In the north, new ocean crust forms along the Juan de Fuca spreading center, as oceanic plates move apart. This spreading center is part of the global ridge system that extends 50,000 km through all the ocean basins. The Blanco Fracture Zone accommodates the offset between the Juan de Fuca Ridge and the Gorda Ridge. Cascadia Channel, a major sediment conduit, can be clearly traced from offshore central Oregon south to where it snakes through the Blanco Fracture Zone, and then heads off the mosaic to the west. The channel transports sediment from the Columbia and Fraser River systems westward more than 500 km across the Juan de Fuca and Pacific Plates. The Cascadia Subduction Zone is active along the Washington, Oregon, and northern California coasts: here the North American continental plate overrides both the Gorda and the Juan de Fuca oceanic plates, causing large earthquakes and creating the string of Cascade volcanoes in Oregon and Washington. The Mendocino Fracture Zone (MFZ) is a right-lateral transform fault that forms the boundary between the young crust of the Gorda Plate to the north and the older, more sediment-covered Pacific Plate to the south and accommodates the relative motion between these two tectonic plates.
South of latitude 40º N, the transform plate boundary is located onshore near the shoreline. The geologic features most visible in the mosaic are deep-sea fans and seamounts. Perhaps the best-studied submarine fan in the area is the Monterey Fan. The continental margin off central California has a narrow shelf and steep slope. The margin extends from the shoreline to depths of 3,000 meters. Monterey Bay is a 40-km (N-S) by 10-km (E-W) reentrant of the coastline that forms a shallow, relatively broad portion of the shelf. The continental slope seaward of Monterey Bay is incised by the large Monterey Canyon system. This canyon system feeds sediment to the Monterey Fan, which covers about 100,000 sq km of sea floor. The Monterey Fan, bounded on the north by the Farallon Fan and on the south by the Murray Fracture Zone, thins to the west, ending more than 400 km from the shoreline.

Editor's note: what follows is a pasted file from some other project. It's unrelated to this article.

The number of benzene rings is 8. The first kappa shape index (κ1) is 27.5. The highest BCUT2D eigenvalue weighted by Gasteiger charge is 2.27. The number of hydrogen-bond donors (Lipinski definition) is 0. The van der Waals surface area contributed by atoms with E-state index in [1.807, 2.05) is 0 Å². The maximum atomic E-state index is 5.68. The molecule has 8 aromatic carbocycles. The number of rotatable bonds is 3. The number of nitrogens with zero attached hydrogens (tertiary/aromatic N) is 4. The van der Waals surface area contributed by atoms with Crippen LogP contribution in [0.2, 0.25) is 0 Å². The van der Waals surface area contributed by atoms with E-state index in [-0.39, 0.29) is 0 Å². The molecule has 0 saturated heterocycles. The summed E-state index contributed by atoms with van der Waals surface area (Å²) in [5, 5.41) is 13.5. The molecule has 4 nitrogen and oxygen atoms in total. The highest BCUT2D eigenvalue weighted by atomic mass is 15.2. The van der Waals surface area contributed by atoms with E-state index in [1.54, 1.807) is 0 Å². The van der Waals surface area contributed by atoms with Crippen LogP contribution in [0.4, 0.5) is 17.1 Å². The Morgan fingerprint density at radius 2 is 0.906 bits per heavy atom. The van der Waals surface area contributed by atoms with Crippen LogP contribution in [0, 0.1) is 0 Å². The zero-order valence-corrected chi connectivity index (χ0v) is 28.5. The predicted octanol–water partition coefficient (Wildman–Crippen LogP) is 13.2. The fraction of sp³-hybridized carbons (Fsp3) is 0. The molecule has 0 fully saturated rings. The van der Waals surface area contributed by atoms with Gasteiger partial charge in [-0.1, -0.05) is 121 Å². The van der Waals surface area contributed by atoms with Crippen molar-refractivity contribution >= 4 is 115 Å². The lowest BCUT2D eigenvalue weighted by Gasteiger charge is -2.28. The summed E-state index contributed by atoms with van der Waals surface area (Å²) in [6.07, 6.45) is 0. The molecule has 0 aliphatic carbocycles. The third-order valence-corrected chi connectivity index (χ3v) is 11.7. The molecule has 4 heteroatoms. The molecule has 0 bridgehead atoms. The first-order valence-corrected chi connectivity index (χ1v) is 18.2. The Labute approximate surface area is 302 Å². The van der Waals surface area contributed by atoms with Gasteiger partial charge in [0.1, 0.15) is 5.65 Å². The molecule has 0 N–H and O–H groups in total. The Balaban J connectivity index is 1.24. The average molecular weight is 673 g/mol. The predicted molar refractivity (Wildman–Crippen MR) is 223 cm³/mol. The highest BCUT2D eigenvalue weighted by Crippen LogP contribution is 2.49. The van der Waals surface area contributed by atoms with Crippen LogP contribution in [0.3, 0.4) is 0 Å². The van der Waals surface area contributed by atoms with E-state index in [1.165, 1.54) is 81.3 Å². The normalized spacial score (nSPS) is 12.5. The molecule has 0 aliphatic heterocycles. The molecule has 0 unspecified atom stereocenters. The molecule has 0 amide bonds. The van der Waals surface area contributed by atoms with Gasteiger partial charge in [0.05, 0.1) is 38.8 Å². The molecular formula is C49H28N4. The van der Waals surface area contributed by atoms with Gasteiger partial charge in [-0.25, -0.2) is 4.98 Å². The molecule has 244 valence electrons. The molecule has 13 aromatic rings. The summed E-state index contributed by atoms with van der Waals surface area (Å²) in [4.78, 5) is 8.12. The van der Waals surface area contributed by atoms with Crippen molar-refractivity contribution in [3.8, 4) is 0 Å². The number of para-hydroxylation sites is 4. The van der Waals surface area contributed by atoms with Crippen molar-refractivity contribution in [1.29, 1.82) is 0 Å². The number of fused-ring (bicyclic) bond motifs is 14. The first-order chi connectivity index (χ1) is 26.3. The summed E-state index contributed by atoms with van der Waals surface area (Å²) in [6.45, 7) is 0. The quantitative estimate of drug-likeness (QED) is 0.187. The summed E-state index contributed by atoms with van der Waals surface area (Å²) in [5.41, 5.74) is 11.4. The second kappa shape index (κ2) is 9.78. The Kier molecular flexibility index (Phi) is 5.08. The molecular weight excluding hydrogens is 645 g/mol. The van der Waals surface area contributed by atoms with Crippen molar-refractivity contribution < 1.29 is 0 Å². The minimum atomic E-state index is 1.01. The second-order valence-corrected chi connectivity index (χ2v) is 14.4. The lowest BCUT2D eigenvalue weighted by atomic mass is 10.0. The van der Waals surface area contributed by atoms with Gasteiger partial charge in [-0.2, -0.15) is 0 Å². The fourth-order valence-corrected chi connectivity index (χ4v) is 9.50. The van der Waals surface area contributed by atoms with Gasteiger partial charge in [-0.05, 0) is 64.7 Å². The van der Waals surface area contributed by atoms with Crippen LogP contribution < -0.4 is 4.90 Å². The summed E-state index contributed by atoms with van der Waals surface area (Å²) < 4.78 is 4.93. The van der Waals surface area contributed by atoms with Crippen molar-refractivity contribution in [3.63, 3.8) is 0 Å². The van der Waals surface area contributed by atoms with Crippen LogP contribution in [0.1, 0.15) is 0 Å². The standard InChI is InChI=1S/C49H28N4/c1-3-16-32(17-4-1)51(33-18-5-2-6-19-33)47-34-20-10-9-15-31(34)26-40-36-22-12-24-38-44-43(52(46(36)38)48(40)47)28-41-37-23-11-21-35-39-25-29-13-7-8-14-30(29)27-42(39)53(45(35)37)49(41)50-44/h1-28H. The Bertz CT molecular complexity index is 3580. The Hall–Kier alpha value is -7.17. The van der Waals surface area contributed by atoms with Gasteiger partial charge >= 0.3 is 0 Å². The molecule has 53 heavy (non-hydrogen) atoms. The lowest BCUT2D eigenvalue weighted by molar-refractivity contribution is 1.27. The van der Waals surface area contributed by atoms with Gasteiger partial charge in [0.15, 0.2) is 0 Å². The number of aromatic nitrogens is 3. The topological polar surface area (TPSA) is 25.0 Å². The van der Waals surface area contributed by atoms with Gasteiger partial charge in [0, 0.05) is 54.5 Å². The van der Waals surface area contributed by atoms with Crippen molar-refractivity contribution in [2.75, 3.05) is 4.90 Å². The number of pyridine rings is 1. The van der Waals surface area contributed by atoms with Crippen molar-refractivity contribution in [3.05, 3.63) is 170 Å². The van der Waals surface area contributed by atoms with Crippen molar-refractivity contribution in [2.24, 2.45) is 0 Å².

The large influx of sediment along the central California margin, which created the numerous deep-sea fans, diminishes to the south. A large number of seamounts are visible along the southern California margin draped with only a thin covering of sediment.
The first sidescan-sonar system was developed in 1960 by the Institute of Oceanographic Sciences (IOS) in the United Kingdom for use in shallow water. When the submarine Thresher was lost in 1963, the need for deep-water search capability became clear. In 1969 IOS introduced GLORIA (Geologic LOng Range Inclined ASDIC), the first sidescan-sonar system capable of deep-water geologic surveying. In 1977 they produced the next generation, GLORIA II, which was used to collect the imagery presented on this CD-ROM.
The GLORIA II sidescan-sonar system, used by the U.S. Geological Survey to map the U.S. Exclusive Economic Zone (EEZ), was specifically designed to map the large-scale morphology and texture of sea-floor features in the deep ocean. To map efficiently a large area such as the EEZ, some detail had to be sacrificed. GLORIA cannot resolve human debris such as pieces of shipwrecks, but it can map an area the size of New Jersey in a single day!